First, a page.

Suzan's love of fan fiction found a home when she discovered Jane Austen and the many authors who bring Miss Austen's stories to life by taking her beloved characters down different paths. Such is LETTERS FROM RAMSGATE. I'll let Suzan's blurb and subsequent first page set the stage.
A simple letter shatters illusions and turns the world upside down!
On holiday in Ramsgate, Elizabeth Bennet befriends shy, romantic Georgiana Darcy, who shares an adoring description of an ideal elder brother. When Georgiana discloses a secret infatuation with her brother's 'close friend' Mr. Wickham, Elizabeth altered perception of both men affects her actions and alliances.
The secret with an anonymous letter from Ramsgate ties Mr. Darcy and Elizabeth together but also separates them. A second missive unlocks the disguise, but Mr. Darcy realizes his true passions too late to assist Elizabeth in her darkest hour. Will the shocking disclosure of a forgotten letter transform his understanding of her heart and lead them to embrace their future?
LETTERS FROM RAMSGATE is a Pride and Prejudice variation suitable for most audiences (youth and up).
Portman Square, London
Even though Fitzwilliam Darcy was accustomed to being admired by women, he was discomposed by his visitor’s flagrant scrutiny of his figure from the moment she entered his study. As her eyes examined his body from head to toe, her brows lifted, and a slight smile appeared on her face. After his bow and her curtsy, she took a chair while Darcy situated himself behind his desk for protection.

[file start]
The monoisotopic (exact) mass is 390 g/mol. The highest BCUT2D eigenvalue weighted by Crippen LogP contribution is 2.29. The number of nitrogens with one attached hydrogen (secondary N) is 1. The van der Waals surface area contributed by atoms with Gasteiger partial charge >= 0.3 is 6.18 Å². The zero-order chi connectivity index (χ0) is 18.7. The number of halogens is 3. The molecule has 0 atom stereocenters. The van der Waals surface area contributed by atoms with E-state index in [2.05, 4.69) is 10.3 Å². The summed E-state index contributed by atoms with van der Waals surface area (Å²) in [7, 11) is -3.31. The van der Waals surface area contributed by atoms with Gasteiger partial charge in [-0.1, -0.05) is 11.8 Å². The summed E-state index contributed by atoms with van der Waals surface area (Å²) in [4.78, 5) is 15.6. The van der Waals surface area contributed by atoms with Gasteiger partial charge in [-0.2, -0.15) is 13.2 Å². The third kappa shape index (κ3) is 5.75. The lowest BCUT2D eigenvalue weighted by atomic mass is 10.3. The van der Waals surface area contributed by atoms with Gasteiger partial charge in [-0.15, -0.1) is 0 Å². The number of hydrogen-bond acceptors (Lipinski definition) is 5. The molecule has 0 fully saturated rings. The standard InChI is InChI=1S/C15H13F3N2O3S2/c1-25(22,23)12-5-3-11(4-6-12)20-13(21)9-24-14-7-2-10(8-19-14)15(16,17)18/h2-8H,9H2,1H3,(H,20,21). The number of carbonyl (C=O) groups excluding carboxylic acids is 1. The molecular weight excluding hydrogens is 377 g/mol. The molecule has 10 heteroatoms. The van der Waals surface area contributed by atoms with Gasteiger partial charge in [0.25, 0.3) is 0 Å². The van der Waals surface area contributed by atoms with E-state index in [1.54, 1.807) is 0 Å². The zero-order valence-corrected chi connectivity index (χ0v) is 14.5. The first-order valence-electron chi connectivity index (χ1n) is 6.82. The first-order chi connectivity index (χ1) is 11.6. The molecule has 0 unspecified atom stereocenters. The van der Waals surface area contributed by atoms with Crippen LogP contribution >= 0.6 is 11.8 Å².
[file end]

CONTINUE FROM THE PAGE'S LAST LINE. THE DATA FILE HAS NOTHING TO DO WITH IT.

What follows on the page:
The visitor was Mrs. Isabel Younge, the widow of a much older man who had been the son of a well-respected viscount. Darcy had some knowledge of Mr. Frederick Younge’s reputation but knew little of the lady other than she was said to be sociable and exuberant. Her husband was wealthy and a spendthrift. He had doted on her and spoiled her but settled in the card rooms at balls and parties while she danced. A year earlier, Darcy’s cousin Henry, Lord Courtland, had joined Mr. Younge in speculation related to the sugar trade but had withdrawn not long thereafter. Henry was fortunate because Younge and his partners lost a great deal of money. Younge died almost penniless not long afterwards.
Mrs. Younge was well favoured and elegant in her fashionable widow’s weeds. She and Darcy shared observations about the weather and her carriage ride before she began the discussion of their planned business. “I understand you seek a companion for a gently born female of tender years.”
A solemn tone replaced what Darcy had judged as personal interest, and his suspicion about her motives was eased. “You are correct. My sister is in her fifteenth year.” Still so young. Am I doing the right thing?
“Where is Miss Darcy’s current residence?”
“At the moment, with me. I am her guardian along with my cousin Colonel Richard Fitzwilliam.”
“Has she a governess?”
“No. Not long ago, we took her from school. She found it tiresome, and due to her shyness, she was unable to form friendships. The subjects they taught were of little interest to her, and my library allows her to study whatever topics she chooses.”
“Too old for the school room, too young to be out in society. Without doubt, her ennui continues. I imagine you have no idea what to do with a young lady.”
Although the judgement did not surprise Darcy, it still annoyed him. “Georgiana has been in my care for close to five years, so we are accustomed to each other. No detail has been spared in her entertainment. She enjoys the recreation afforded by riding, archery, and clever table games. Any bauble or music book she desires is hers.”
About the Author:
Her publisher is Meryton Press.